I’ve never been one to fetishize literal military style – camouflage makes me nervous, in fact – but I do like the details of military dress, if not their true meaning and purpose. Epaulettes (meant to hold a soldier’s gloves so bare fingers could more nimbly load bullets into a gun), cargo pockets (meant to carry ammunition) and gold braid (the icing of empire on the conqueror ‘s cake, as it were) are, in fact, weighted with uninspiring meaning.
But I ask you: What could be more Loveland in style than Le Zouave? Maybe only a pirate. The zouave – mercenary soldiers known for their zeal and exotic uniforms alike – had a pirate’s swagger and the romance of a magic carpet ride.
The exotic uniform of the original zouave came from tribal dress in the highlands of Morocco and Algeria, Berber cultures renown for bold textiles. In the late 1830s, their mighty fighters were hired by the French army as light infantry in the conquest of Algeria. The zouaoa wore their tribal garb into battle: turbans or fez, or both, a cropped, collarless jacket brightly colored, woolen vest, blouson, leather shin guards, and leggings under their voluminous pants, serouel.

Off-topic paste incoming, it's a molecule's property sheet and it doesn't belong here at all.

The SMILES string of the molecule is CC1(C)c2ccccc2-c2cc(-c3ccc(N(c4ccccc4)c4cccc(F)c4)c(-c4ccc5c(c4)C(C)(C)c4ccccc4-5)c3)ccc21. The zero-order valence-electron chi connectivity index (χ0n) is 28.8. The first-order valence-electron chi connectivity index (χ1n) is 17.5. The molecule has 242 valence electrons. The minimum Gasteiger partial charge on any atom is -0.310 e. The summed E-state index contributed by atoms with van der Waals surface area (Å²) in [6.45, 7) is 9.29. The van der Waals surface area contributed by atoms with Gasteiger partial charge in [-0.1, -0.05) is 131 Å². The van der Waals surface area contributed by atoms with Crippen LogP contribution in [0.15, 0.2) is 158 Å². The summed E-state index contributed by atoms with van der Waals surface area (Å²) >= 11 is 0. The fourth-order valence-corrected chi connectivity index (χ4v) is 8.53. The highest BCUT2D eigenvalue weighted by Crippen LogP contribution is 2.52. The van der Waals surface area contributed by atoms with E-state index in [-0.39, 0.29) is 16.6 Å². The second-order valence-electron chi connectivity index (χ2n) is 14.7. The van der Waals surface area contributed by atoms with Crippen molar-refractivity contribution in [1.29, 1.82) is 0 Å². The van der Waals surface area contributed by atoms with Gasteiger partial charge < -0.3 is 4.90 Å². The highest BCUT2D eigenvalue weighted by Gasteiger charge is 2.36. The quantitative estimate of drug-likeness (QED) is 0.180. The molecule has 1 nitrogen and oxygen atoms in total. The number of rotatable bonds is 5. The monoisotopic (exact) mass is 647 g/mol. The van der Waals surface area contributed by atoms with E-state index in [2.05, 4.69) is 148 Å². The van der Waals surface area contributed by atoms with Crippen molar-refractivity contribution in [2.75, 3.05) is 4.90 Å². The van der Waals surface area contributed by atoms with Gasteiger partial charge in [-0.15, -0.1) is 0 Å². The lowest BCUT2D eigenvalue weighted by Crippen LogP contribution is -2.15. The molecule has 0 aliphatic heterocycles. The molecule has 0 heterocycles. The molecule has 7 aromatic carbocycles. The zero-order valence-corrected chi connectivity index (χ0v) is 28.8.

Various formations of light infantry fighters, known as zouave, have worn similarly dashing uniforms on the battle fields of many other wars. The Franco-Prussian War, the Franco-Austrian War, Brazil’s war with Paraguay, and the Crimean War all had zouave regiments. Papal zouave fought Garibaldi’s men in the Italian Risorgimento (Garibaldi, of the famous “Red Shirt,” won).
In our own Civil War, zouave regiments served on both sides, inspired by the North African fighters’ canny ways with bayonets and horses and rough terrain. Their elaborate uniforms were financed by wealthy partisans who sponsored namesake battalions. And there were female zouaves as well, vivandiers of the French military tradition, who cooked, nursed, and supplied water or more from canteens in the combat fields. They wore serouel under their skirts. The most famous was Mary Tippe, beloved for her bravery, the archetypal “French Mary.” Or think of Rene Picard, from Gone with the Wind.”
It seems insane now to imagine the zouave raging into battle in their turbans and billowing pants, a fire of color and pattern in a field of gray or blue. But who could resist their romance?
Not Vincent Van Gogh, who painted his first portraits in Arles of a zouave boy, apparently when a huge storm chased him from his chosen field and he had to paint inside. News journals, novels and poems featured zouave, including The Bad Zouave by Alfonse Daudet , which recounted Prussian War with popularized pathos. There are zouave poems and music, including the Civil War-era Zouave Waltz, a polka, and “high-stepping” which I think some troupes still perform. Zouave lore seeded fashion romance as well when Godey’s Ladies Book promoted the new zouave jacket for women. Later, even the great Buster Keaton couldn’t resist the zouave allure; he appeared as one in The Playhouse, in 1921. And then there are zouave rolling papers. A military fetish to consider.